Not necessarily, says the Employment Appeal Tribunal in the case of BT Managed Services Limited v Edwards v another. If the employee is connected to the organised grouping for administrative purposes only then they are unlikely to be assigned.
This case involved a service provision change under TUPE. Only employees who form part of an organised grouping of employees, assigned to carry out the services that are the subject of the transfer, will move to the new provider.
Mr Edwards was employed by BT Managed Services Limited (BTMS) as a field operations engineer until he developed a heart condition which prevented him from carrying out the work that was required for his role, such as accessing sites, often on foot, and climbing towers. Mr Edwards went on long term sick leave in January 2008 and was in receipt of permanent health insurance (PHI) payments. He remained employed by BTMS in order to continue receiving the PHI payments. Even when the PHI payments ceased he remained on BTMS' books and was in receipt of some payments from them.
In December 2012 the service contract on which Mr Edwards had worked previously was transferred to Eriksson. There was no dispute that TUPE applied and that Mr Edwards' team transferred. The question was whether Mr Edwards was part of the organised grouping of employees at the time of the transfer.
The Employment Tribunal (ET) found, and the Employment Appeal Tribunal (EAT) agreed, that he was not. The EAT gave the following guidance:
- if an employee is absent from work at the time of the transfer, it will be matter of fact for the ET to determine if they are part of the organised grouping that transfers or not;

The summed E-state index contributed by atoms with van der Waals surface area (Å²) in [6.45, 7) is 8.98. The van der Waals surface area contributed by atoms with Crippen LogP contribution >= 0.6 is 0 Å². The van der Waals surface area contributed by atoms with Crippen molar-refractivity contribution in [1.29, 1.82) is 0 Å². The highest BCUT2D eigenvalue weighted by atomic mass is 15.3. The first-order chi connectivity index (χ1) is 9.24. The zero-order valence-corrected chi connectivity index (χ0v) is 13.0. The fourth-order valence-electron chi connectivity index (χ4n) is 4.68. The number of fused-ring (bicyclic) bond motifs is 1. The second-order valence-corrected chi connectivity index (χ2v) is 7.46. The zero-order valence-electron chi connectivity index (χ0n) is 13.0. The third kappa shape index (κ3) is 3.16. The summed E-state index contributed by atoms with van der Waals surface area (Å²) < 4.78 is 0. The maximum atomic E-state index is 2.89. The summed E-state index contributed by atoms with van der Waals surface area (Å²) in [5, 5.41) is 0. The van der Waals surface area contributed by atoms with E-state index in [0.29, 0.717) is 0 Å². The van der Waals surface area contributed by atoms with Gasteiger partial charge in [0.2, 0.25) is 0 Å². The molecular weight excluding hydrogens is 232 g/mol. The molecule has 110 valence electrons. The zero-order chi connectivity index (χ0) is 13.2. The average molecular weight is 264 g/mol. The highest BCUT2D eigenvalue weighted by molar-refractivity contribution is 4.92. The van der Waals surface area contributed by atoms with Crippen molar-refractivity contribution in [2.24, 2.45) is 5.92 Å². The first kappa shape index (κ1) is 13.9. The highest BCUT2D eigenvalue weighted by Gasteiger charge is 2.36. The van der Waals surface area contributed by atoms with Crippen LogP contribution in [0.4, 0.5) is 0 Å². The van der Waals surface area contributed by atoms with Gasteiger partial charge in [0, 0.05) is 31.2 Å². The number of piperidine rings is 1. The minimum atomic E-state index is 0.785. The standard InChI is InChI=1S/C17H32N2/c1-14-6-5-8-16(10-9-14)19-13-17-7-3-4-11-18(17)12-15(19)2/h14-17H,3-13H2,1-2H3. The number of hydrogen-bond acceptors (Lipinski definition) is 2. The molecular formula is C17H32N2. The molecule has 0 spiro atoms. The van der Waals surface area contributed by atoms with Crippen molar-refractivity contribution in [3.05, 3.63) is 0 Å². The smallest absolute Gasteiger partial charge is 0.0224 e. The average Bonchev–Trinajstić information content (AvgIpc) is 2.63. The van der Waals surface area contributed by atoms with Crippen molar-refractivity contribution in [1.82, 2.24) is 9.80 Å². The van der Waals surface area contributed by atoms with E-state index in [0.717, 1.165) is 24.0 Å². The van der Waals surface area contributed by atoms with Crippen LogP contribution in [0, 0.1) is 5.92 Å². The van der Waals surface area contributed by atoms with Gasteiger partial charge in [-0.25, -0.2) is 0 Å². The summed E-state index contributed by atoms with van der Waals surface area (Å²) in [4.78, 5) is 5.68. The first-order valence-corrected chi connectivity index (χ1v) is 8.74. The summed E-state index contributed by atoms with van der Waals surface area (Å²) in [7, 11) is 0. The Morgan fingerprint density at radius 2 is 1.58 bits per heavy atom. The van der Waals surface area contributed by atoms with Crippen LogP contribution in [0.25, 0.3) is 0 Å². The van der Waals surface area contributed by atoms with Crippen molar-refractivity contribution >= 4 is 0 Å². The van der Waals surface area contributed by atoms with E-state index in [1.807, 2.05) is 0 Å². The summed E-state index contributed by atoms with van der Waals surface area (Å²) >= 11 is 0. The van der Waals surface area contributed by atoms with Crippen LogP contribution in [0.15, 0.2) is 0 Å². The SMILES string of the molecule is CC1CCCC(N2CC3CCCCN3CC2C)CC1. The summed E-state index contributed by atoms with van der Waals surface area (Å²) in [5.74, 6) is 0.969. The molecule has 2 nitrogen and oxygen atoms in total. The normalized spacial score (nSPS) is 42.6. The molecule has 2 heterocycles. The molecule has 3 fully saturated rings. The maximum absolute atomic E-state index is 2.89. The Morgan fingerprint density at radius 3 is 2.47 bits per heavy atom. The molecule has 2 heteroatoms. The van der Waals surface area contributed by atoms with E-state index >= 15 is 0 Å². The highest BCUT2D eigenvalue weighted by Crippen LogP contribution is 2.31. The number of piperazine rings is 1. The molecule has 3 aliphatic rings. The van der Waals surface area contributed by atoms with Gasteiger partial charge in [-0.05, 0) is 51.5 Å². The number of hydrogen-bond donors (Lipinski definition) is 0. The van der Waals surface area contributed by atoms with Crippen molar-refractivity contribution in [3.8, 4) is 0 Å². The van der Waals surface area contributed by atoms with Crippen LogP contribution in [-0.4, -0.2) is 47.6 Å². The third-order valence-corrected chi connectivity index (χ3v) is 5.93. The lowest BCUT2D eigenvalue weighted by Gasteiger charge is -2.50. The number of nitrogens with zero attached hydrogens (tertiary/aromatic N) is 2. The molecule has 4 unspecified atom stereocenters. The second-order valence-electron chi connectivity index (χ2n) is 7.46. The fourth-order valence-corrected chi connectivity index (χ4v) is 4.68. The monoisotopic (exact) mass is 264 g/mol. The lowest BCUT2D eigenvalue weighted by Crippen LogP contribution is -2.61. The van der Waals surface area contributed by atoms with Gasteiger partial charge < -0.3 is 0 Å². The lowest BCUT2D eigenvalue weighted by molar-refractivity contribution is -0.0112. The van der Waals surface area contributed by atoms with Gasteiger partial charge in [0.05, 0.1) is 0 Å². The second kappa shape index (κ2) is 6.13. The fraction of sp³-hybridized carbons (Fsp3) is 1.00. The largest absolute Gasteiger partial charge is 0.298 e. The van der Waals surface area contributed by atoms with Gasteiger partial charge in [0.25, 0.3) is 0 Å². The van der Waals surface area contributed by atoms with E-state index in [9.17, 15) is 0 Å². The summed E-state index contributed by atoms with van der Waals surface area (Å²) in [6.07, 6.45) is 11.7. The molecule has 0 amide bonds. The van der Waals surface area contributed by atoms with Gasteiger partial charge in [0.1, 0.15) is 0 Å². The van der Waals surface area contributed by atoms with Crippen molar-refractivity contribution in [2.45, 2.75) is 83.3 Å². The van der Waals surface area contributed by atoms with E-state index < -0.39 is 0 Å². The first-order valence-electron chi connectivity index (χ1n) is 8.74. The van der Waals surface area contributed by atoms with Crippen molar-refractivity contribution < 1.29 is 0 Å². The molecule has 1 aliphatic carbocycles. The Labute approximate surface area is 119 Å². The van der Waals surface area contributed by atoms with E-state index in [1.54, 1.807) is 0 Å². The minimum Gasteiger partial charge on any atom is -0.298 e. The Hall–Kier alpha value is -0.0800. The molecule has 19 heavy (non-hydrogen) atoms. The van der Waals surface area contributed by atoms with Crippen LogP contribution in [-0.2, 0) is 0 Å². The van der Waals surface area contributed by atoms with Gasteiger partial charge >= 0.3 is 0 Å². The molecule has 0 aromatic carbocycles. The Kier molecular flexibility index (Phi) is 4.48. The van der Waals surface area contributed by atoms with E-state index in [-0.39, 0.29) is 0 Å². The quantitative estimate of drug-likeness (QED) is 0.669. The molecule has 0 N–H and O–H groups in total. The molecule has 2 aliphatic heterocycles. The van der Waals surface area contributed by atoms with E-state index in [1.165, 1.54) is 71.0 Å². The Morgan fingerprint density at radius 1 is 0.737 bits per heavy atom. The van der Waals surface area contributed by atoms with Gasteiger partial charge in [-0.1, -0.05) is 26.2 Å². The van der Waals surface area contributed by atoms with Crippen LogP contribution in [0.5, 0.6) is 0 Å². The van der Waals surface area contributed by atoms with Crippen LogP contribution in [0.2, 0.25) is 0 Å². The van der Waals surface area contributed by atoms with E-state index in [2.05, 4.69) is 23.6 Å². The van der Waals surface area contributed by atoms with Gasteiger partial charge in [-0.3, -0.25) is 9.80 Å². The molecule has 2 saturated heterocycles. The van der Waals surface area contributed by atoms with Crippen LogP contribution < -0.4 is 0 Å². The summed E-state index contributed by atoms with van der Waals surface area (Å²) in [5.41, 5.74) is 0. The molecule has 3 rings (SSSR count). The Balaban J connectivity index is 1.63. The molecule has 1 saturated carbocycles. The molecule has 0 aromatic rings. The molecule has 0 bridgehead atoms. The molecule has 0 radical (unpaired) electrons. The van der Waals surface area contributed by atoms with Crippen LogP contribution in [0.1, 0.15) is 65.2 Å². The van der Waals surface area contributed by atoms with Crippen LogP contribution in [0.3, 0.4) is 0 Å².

- even lengthy absence will not preclude the employee from being assigned, but there must be some expectation of future participation in carrying out the relevant activities;
- the ET must identify the organised grouping which transfers and then consider who is assigned to that group; and
- the organised grouping is defined in the TUPE Regulations by reference to the economic activities that the grouping pursues; an employee who plays no part in those economic activities will not be assigned to the grouping
What does this mean?
It is important to distinguish between employees who are either temporarily or permanently unable to work. It is clear that employees who are only on short term absence, or those who are on longer term absence but have some prospect of returning, will still be considered to be assigned to the organised grouping of employees and will therefore transfer.
This case applies to employees who are both on long term absence and who have no real prospect of returning. For an employee to be in scope for transfer, there has to be some connection to the economic activities carried out by the organised grouping.
While employers should not imagine that this decision will apply frequently in TUPE transfers, it does provide clear guidance on what can be an area of dispute. It is also a significant limitation on the general principle of automatic transfer of employees.
This document is for informational purposes only and does not constitute legal advice. It is recommended that specific professional advice is sought before acting on any of the information given.